# Overview

Given a list of digits, find the fewest operations to make 100

# Input

A string of digits, which may or may not be in numerical order. The order of the digits cannot be changed, however plus (+) or minus (-) operators may be added between each so that the total sum is equal to 100.

# Output

The number of operators added, followed by the full sequence of digits and operators. The two can be separated by a space, tab, or new line sequence.

# Examples

valid

Input: 123456789
Output: 3 123–45–67+89

Invalid
Input: 123456789
Output:
6 1+2+34-5+67-8+9
(There are ways of solving this with fewer operations)

• Related – Adám Jul 4 '17 at 12:23
• Do we have to use all of the digits? Can we only use + and -? Can we assume we will always be able to make 100 from the input? – TheLethalCoder Jul 4 '17 at 12:50
• Some more test cases would be much welcome. – Arnauld Jul 4 '17 at 13:36
• Can you confirm that signs cannot be prepended to the first digit? That is, given input 299399, would -299+399 be valid? – Luis Mendo Jul 4 '17 at 17:08
• Is '0' a digit? E.g., is '10808' a valid input? Is '1 108-08' a valid response? – Chas Brown Jul 4 '17 at 19:07

## JavaScript (ES6), 153 176 bytes

EDIT: In non-strict mode, JS interprets 0-prefixed numerical expressions as octal (e.g. 017 is parsed as 15 in decimal). This is a fixed version that supports leading zeros.

let f =

s=>[...Array(3**(l=s.length,l-1))].map((_,n)=>m=eval((x=s.replace(/./g,(c,i)=>c+['','+','-'][o=(n/3**i|0)%3,j-=!o,o],j=l)).replace(/\b0+/g,' '))-100|j>m?m:(S=x,j),m=l)&&m+' '+S

console.log(f("123456789"))
console.log(f("20172117"))

• Nice, what about 20172117 as input? – mdahmoune Jul 4 '17 at 16:47
• @LuisMendo Actually, I think the expected answer is 2-017-2+117. But 017 is an octal notation in JS, which gives 15 in decimal. So my current code only finds 2-0-17-2+117. I'll try to address that problem later today. – Arnauld Jul 5 '17 at 6:17
• @Arnauld Ah, I hadn't seen that other solution. Removing my comment – Luis Mendo Jul 5 '17 at 7:10
• @mdahmoune Thanks for bringing this up. Now fixed. – Arnauld Jul 5 '17 at 13:09
• 3**(l=s.length,l-1) => 3**~-(l=s.length) – l4m2 May 23 '18 at 1:35

# MATL, 37 36 bytes

n'+-'OhZ^!t2\s&SZ)"G@!vXzU100=?@z3M.


The test case takes about 6 seconds in TIO.

Try it online!

### How it works

n        % Implicitly input a string. Number of elements, say k
'+-'     % Push this string
Oh       % Append char 0. This is treated like ' ' (space)
Z^       % Cartesian power of the three-char string '+- ' raised to k.
% Gives a matrix where each row is a Cartesian k-tuple
!        % Transpose
t        % Duplicate
2\       % Modulo 2. This turns '+' and '-' into 1, and ' ' into 0
s        % Sum of each column: number of '+' and '-' symbols
&S       % Sort and push the indices of the sorting
Z)       % Apply as column indices. This sorts the columns (k-tuples)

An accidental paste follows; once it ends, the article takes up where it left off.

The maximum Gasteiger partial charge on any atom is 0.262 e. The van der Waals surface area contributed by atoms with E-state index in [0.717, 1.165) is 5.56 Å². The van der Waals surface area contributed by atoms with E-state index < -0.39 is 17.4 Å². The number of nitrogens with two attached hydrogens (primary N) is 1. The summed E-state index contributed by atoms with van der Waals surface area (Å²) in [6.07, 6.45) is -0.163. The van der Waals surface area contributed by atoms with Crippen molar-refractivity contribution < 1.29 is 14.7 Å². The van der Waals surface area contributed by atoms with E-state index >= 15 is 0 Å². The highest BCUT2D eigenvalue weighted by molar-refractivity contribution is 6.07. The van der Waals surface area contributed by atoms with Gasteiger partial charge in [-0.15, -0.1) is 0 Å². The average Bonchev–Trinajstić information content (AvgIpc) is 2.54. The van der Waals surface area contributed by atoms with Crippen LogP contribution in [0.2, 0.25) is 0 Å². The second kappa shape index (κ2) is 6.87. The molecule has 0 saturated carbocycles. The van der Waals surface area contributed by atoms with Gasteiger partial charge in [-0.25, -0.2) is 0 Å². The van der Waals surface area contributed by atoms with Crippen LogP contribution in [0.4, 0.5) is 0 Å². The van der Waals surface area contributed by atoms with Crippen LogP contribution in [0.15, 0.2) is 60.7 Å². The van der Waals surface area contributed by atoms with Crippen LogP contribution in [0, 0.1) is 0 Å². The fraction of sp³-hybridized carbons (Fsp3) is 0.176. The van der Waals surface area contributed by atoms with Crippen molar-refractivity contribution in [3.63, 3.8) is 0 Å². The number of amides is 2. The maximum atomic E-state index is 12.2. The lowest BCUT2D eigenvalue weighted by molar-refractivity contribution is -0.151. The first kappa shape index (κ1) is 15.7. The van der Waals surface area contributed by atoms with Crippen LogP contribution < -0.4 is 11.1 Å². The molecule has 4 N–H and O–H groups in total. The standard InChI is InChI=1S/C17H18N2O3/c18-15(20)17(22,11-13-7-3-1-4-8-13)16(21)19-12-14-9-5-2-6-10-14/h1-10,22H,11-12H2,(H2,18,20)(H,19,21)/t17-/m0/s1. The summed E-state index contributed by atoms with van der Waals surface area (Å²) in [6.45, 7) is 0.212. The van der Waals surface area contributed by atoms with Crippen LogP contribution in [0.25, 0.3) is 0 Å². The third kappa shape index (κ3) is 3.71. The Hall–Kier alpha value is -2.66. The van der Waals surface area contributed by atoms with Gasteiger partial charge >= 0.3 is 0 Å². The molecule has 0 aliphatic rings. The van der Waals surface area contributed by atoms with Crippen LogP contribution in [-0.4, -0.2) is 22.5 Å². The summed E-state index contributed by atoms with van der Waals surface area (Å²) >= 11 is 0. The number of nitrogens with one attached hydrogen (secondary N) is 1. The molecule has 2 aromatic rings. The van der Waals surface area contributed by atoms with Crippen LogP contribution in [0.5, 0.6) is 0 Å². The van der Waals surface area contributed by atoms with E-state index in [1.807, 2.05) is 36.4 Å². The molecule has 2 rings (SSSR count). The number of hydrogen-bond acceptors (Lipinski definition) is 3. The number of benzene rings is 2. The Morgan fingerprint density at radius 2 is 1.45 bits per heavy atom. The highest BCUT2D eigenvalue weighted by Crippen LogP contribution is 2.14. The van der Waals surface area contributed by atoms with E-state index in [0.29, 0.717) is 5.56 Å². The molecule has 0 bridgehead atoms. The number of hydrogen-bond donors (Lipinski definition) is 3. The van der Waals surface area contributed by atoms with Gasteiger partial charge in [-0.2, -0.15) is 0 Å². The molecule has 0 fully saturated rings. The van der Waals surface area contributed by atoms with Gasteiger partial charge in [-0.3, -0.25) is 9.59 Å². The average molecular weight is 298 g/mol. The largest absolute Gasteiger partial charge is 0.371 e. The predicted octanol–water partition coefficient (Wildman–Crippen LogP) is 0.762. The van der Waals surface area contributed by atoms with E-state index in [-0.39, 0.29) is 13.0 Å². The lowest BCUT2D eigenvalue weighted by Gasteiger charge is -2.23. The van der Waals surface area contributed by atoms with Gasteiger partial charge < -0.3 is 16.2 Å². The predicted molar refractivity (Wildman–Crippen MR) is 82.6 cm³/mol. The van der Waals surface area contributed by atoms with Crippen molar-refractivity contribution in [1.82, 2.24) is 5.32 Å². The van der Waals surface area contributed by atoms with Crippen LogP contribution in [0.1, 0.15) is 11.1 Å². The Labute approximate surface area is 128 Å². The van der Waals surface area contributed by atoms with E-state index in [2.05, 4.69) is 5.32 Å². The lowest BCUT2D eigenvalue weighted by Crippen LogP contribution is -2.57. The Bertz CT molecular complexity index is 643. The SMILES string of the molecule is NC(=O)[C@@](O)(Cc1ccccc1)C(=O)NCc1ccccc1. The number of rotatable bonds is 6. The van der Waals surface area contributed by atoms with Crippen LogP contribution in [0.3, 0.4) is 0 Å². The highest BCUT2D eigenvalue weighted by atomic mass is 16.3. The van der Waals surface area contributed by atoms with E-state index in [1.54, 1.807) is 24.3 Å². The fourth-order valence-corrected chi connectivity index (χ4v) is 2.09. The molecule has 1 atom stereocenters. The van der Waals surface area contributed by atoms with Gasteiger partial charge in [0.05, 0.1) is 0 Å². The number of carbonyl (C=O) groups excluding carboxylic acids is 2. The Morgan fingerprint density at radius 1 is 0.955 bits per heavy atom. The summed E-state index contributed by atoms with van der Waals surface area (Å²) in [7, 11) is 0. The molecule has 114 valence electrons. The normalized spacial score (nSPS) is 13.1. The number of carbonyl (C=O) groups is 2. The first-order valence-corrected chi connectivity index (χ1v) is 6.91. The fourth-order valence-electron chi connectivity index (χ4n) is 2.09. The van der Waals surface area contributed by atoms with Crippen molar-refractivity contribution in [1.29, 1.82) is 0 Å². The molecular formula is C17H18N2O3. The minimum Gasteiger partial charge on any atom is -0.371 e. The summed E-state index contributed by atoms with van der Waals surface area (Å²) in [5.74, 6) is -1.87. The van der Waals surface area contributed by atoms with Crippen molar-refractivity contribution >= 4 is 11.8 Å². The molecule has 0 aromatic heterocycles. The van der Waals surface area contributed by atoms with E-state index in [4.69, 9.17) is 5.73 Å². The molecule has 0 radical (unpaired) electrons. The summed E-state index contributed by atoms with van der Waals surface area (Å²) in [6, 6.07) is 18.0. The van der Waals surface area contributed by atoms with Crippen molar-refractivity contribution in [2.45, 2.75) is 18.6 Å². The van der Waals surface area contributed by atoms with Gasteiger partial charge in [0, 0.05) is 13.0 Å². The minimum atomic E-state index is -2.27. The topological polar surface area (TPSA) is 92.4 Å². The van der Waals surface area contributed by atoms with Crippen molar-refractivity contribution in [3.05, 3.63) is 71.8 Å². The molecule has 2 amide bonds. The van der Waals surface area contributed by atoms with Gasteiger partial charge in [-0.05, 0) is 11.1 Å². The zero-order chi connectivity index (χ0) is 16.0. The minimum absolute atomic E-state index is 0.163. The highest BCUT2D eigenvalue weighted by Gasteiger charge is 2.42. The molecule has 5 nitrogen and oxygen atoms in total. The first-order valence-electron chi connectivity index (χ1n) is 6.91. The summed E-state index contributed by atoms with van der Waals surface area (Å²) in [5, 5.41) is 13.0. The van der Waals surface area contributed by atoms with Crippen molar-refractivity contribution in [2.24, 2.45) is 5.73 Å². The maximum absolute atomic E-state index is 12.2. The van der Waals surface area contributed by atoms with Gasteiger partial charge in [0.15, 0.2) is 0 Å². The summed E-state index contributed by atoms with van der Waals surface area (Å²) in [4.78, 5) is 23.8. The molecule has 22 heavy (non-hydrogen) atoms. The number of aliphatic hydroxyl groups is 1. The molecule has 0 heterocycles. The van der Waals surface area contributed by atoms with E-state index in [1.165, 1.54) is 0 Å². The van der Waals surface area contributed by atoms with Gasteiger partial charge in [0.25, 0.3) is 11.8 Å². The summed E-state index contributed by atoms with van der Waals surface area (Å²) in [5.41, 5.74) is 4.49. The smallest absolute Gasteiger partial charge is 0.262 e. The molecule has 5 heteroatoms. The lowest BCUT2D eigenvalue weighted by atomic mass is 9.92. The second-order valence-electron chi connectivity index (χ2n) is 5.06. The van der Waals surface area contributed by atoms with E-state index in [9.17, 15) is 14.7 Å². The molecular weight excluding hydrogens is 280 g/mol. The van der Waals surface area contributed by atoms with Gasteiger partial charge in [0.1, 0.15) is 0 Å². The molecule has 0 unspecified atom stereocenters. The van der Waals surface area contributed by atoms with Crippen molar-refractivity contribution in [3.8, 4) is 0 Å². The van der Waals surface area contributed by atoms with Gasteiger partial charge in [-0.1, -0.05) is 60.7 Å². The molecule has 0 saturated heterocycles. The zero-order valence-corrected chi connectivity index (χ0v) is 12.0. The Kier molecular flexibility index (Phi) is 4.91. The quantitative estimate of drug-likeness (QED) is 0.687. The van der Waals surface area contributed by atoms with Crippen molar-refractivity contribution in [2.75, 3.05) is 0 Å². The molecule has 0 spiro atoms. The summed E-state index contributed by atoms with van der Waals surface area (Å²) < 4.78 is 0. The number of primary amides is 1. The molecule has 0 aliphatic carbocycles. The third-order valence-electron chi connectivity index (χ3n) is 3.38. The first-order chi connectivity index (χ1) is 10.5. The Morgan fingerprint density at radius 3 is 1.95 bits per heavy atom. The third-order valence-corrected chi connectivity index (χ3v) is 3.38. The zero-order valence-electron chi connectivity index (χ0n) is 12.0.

% by the number of '+' and '-' they contain
"        % For each column, i.e. each k-tuple formed by '+', '-' and ' '
G      %   Push input string again
@!     %   Push k-tuple as row vector (string)
v      %   Concatenate vertically into a 2×k char array
Xz     %   Remove space (and char 0). Gives a string as result. In this
%   process, the 2×k array is linearized in column major order
%   (down, then across). So the '+' and '-' signs are between
%   digits of the input, or at the end
U      %   Convert to number. This performs the operation determined by
%   by the '+' and '-' signs and returns the result. A trailing
%   '+' or '-' sign makes the input invalid, which causes an
%   empty result
100=   %   Is it equal to 100?
?      %   If so
@    %     Push current k-tuple
z    %     Number of nonzeros, i.e. of '+' and '-' signs
3M   %     Push linearized string without spaces again
.    %     Break for loop
%   Implicit end
% Implicit end
% Implicitly dispplay stack

• Great, what about 299399 as input? – mdahmoune Jul 4 '17 at 16:44
• @mdahmoune 299399 has no solution and is hence not a valid input (the operators were specified to go "between" the digits, that input would require -299+399 where the - is not between digits). – Jonathan Allan Jul 4 '17 at 17:06
• @mdahmoune If the signs can only be inserted between the digits (as the challenge text says), I think there is no solution. If they can also be prepended to the first digit, the solution is -299+399, and in that case I need a small change in my code. I've asked the OP for clarification – Luis Mendo Jul 4 '17 at 17:06
• Also noteworthy that if it were meant to be both before and between then the example 123456789 should have an operator count of 4 not 3. – Jonathan Allan Jul 4 '17 at 17:17
• @mdahmoune The OP has confirmed that signs can only be between digits. So my code is correct and 299399 is an invalid input because, as the OP has also clarified, every input should have at least one solution – Luis Mendo Jul 4 '17 at 23:17

# [Python 2], 164 158 bytes

from itertools import*
f=lambda N:min((len(s)-len(N),s)for s in(''.join(sum(zip(N,p+('',)),()))for p in product(('+','-',''),repeat=len(N)-1))if eval(s)==100)


Try it online!

Take N as a string of digits; returns a tuple (numOps, expressionString).

Basically the same approach as others; uses itertools.product to construct the individual "cases" e.g. for N=='1322', a "case" would be ('-','','+'), and would evaluate '1-32+2'.